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Under Oath by Margaret McLean

Quite early on in Victorian times, the authors of fiction realised their readers were fascinated by the way the machinery of the state actually works. So they began to write about the individuals and policing bodies given the responsibility of detecting wrongdoers. Once the criminals were caught, the braver authors moved on to the courts and punishment systems. From Dickens with the Pickwick Papers (Bardell v Pickwick) and Bleak House (Jarndyce v Jarndyce) onwards, it was into the jousting between lawyers with judges as referees and juries meant to decides on the facts and only the facts. This picked up speed when real lawyers decided they could add to the mythology of courtroom drama from the inside. The truth is that life in courts has always been tedious and dull. So the only way to make it even halfway interesting is to fictionalise. The first major figure out of the blocks was Earl Stanley Gardner. As most practitioners, he was bored by the reality and would wander round the offices and corridors of power (when he had them to himself) dictating the next exciting scene of Perry Mason’s cross-examination. We move forward through John Mortimer’s delightful Rumpole to the legal thrillers of John Grisham who prefers counting his millions to going into court. All of which brings me to Under Oath by Margaret McLean who has been a prosecutor and now teaches law at university.

Margret McLean showing her academic credentials

 

In judging books which contain big set-piece trials, there’s a certain irony in my choice of comparator. Instead of picking another legally qualified author as my touchstone, I choose Kate Wilhelm. Against this measure, I regret to say Margaret McLean comes out as an also-ran. The modern problem really started with Murder One, the television series which initially convinced the gullible that a real-time, blow-by-blow account of a criminal trial could hold everyone’s attention over hours of peak time. This ignores the fact that you can have too much of a good thing. Indeed, at 41 episodes and three major trials, viewers might just as well have been watching the real thing, just tweaked a bit to reduce the boring bits. You will notice no-one has tried to repeat the Murder One formula. All that talk and discussion of the law just weighs people down. Modern television shows either aim for laughs, like Boston Legal, or keep the court scenes to a minimum as in the various Law & Order series.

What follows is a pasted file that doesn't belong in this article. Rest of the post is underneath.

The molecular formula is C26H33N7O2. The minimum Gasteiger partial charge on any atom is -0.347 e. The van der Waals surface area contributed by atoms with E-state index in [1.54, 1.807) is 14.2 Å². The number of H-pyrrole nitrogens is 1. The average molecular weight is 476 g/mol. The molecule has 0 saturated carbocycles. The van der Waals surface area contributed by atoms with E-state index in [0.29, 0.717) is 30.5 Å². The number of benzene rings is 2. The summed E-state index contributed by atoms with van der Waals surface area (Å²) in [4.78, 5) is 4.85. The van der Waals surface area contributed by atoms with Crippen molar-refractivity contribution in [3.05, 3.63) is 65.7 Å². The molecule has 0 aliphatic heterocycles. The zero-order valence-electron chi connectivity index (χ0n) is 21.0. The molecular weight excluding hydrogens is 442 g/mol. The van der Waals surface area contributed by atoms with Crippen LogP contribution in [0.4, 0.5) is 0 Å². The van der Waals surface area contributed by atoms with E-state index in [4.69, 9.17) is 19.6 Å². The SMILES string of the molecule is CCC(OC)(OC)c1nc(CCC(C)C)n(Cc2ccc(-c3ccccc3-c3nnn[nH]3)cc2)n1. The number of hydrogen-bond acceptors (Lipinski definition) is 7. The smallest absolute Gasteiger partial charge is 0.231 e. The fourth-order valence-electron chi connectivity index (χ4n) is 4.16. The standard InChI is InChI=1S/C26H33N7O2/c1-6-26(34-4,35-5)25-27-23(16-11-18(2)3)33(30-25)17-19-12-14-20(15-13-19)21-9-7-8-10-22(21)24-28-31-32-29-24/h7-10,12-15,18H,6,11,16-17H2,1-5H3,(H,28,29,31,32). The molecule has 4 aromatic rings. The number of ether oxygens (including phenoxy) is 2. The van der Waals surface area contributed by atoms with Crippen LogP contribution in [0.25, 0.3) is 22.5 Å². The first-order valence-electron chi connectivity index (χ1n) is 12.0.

Yet Margaret McLean has gone for broke with more or less all the action taking place in or around the courtroom. She even has set-piece interlocutory applications where the attorneys cite cases to the judge and discuss the merits of some quite sophisticated legal ideas. After a while, I began to accelerate. I was sufficiently interested to see how the prosecutor would finally get the result, but I really could not face all the intervening stuff. Perhaps if it’s set as a study aid for her law students, they can read every last sentence and benefit. But as a lay reader, it was less than riveting even though she introduced dodgy FBI behaviour and other “excitement” in increasingly desperate attempts to keep us reading. The best way of dealing with the challenge of maintaining interest is to follow the example of Kate Wilhelm in the Barbara Holloway series. Although the first has a terrible genre-bending ending which should be ignored and the last two fail to show Barbara in full flow as a defence lawyer, the pattern is clear. You introduce everyone and work through the pre-trial preparation. This involves a significant amount of time exploring the lives of the series characters and, as the series develops, builds up a more general interest. There’s still a trial with some great cross-examinations and some clever legal manoeuvring. But it gets the potential boredom factor down to manageable levels.

 

You will therefore understand Under Oath is only for the die-hard fans of “pure” courtroom drama. I gather she has been working on turning this plot into a stage production. I think this would be doomed to fail. No matter how clever the dialogue, such plays are essentially static and rapidly grow boring. The only exception I can recall was Witness for the Prosecution which I saw during the 1950s. This was saved by the “I didn’t see that coming” ending, whereas Margaret McLean amply demonstrates that she’s no Agatha Christie in producing outrageous twists to arrive at her desired verdict.

 

A copy of this book was sent to me for review.

 

  1. January 4, 2013 at 2:21 pm

    I want to read this, I wonder how it compares to my fav Grisham though.

    • January 4, 2013 at 4:29 pm

      The early Grishams and the early Barbara Holloway novels from Kate Wilhelm are better.

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